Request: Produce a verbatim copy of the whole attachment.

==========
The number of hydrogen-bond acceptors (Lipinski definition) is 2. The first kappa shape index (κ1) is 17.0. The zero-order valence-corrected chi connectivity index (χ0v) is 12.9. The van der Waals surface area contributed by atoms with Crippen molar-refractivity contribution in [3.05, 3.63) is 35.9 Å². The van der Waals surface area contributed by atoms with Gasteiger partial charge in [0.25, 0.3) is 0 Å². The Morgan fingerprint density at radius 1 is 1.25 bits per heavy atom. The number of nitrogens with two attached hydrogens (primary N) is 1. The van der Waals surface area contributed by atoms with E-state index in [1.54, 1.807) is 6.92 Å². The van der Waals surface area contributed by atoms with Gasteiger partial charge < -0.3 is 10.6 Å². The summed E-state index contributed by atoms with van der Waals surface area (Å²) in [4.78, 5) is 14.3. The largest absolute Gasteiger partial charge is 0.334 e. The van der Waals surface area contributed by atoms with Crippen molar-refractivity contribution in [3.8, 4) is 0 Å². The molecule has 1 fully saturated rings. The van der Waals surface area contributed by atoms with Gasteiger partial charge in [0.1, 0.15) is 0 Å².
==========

The number of hydrogen-bond acceptors (Lipinski definition) is 2. The first kappa shape index (κ1) is 17.0. The zero-order valence-corrected chi connectivity index (χ0v) is 12.9. The van der Waals surface area contributed by atoms with Crippen molar-refractivity contribution in [3.05, 3.63) is 35.9 Å². The van der Waals surface area contributed by atoms with Gasteiger partial charge in [0.25, 0.3) is 0 Å². The Morgan fingerprint density at radius 1 is 1.25 bits per heavy atom. The number of nitrogens with two attached hydrogens (primary N) is 1. The van der Waals surface area contributed by atoms with E-state index in [1.54, 1.807) is 6.92 Å². The van der Waals surface area contributed by atoms with Gasteiger partial charge < -0.3 is 10.6 Å². The summed E-state index contributed by atoms with van der Waals surface area (Å²) in [4.78, 5) is 14.3. The largest absolute Gasteiger partial charge is 0.334 e. The van der Waals surface area contributed by atoms with Crippen molar-refractivity contribution in [3.8, 4) is 0 Å². The molecule has 1 fully saturated rings. The van der Waals surface area contributed by atoms with Gasteiger partial charge in [0.1, 0.15) is 0 Å².